Almost 20 years ago, a government inquiry into London's health service, chaired by Sir Bernard Tomlinson, recommended the closure of four hospitals – Barts, Guy's or St Thomas's (he could not decide which), Charing Cross and the Middlesex – and that the money saved be used to improve GP and community services.
London's palaces of disease, presided over by powerful consultants with lucrative private practices in Harley Street, were £50m in the red. University College Hospital alone was losing £1m a month.
Sir Bernard said: "If this change is not managed firmly, and in certain cases urgently, the result will be serious and haphazard deterioration in health services in London."
That was in 1992. Today only the Middlesex has gone. Barts, Guy's and Charing Cross remain open (though the first two have lost their A&E departments). London still has too many hospitals that are sinking ever deeper into debt.
Sir Bernard observed that for more than a century it had been recognised that London had too many hospitals draining a disproportionate share of the nation's health budget. But, because of the power of vested interests, it had proved impossible to change that. So it remains today.
In 2007, after a review by the surgeon Ara Darzi, the Labour government initiated the concentration of specialist services in fewer hospitals to raise standards, and the building of polyclinics to provide care at a new level between that of GPs and hospitals. But that innovation was halted after the 2010 election when Andrew Lansley announced a moratorium on "top-down" reorganisations.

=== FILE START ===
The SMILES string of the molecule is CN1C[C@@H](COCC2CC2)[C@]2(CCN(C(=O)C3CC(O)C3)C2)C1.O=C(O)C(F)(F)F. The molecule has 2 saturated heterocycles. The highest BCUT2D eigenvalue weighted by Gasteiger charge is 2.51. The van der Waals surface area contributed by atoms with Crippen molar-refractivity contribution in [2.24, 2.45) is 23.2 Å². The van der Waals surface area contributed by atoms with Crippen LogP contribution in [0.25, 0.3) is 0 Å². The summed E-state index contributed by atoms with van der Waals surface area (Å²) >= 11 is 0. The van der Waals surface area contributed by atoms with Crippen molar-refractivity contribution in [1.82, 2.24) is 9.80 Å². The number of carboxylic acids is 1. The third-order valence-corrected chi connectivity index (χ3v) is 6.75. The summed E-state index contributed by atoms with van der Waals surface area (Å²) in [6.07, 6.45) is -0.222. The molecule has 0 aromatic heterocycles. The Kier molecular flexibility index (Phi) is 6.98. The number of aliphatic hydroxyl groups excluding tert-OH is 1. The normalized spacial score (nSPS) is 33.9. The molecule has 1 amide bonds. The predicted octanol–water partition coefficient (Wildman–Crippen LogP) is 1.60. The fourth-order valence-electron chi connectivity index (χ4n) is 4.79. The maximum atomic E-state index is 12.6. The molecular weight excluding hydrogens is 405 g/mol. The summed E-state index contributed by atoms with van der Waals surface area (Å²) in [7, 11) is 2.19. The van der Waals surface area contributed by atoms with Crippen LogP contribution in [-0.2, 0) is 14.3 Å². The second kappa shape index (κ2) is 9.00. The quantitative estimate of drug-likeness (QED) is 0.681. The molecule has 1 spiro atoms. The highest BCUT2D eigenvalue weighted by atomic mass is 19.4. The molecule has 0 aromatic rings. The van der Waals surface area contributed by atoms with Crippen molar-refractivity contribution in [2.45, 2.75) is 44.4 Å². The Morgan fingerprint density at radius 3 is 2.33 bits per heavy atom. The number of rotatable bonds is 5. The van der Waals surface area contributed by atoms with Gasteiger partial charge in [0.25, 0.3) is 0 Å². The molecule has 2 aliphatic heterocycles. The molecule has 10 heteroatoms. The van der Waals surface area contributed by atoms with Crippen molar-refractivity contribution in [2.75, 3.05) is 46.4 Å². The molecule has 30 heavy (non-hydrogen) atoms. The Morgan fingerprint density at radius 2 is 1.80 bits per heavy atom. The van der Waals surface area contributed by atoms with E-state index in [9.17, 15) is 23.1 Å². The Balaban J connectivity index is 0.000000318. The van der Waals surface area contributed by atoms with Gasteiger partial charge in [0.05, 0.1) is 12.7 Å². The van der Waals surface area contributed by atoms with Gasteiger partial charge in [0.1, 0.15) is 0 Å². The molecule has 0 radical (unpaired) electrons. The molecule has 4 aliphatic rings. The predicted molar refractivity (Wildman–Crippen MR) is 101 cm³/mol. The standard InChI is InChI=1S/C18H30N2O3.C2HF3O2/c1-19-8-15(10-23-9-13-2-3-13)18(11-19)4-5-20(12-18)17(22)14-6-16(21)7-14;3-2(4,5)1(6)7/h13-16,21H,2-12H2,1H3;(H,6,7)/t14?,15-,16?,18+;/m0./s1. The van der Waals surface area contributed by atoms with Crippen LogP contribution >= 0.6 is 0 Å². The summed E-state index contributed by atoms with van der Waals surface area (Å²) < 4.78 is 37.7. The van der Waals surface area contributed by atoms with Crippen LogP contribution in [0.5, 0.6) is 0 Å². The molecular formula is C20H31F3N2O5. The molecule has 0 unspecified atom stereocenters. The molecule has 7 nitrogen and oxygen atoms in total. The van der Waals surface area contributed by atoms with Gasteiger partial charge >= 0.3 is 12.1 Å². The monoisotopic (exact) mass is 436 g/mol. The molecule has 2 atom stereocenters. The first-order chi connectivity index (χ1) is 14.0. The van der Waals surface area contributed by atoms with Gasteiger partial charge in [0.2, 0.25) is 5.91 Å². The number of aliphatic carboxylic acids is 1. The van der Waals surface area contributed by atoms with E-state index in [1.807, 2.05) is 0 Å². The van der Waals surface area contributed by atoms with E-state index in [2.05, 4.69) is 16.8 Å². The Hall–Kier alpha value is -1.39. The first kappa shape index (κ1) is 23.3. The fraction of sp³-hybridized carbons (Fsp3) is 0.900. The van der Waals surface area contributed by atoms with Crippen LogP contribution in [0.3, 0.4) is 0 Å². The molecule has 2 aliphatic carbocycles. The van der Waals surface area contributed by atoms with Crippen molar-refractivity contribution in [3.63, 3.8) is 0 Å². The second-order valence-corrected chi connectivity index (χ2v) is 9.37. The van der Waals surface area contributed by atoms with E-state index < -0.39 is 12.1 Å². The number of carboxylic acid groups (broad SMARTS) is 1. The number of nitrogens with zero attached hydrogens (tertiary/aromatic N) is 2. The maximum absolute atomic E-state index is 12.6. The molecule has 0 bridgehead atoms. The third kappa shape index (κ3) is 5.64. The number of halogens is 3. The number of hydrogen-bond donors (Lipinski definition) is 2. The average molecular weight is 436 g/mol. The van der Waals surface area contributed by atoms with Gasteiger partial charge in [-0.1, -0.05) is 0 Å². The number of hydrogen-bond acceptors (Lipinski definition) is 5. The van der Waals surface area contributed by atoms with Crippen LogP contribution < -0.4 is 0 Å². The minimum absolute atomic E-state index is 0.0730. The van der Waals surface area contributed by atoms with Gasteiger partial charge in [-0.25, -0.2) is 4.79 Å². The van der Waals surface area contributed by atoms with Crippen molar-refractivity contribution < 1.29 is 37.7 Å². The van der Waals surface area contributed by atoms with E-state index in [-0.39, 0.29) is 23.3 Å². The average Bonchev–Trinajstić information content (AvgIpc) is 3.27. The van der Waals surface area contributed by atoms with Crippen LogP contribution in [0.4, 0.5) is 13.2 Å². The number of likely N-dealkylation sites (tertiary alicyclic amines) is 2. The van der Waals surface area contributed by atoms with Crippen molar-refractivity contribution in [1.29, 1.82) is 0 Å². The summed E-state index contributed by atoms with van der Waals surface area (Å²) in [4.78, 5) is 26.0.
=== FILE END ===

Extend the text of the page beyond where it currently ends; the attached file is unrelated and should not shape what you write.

Closing hospitals has proved politically impossible for politicans. At the last election, MPs from all parties queued up to be photographed with campaigners battling to save maternity or accident and emergency departments. Yet evidence shows that closing hospitals is essential to guarantee good care in those that remain.
More than £600m has been spent bailing out a score of failing NHS trusts in the past six years. In London, five primary care trusts have received £153 million from NHS London's Challenged Trust Board to tide them over.
As the NHS faces the toughest financial settlement since its inception, Lord Crisp, its chief executive under Tony Blair, said last week: "whole hospitals will have to close" to release resources for community care.
But, he added, "historical baggage" and "vested interests" conspire to prevent it.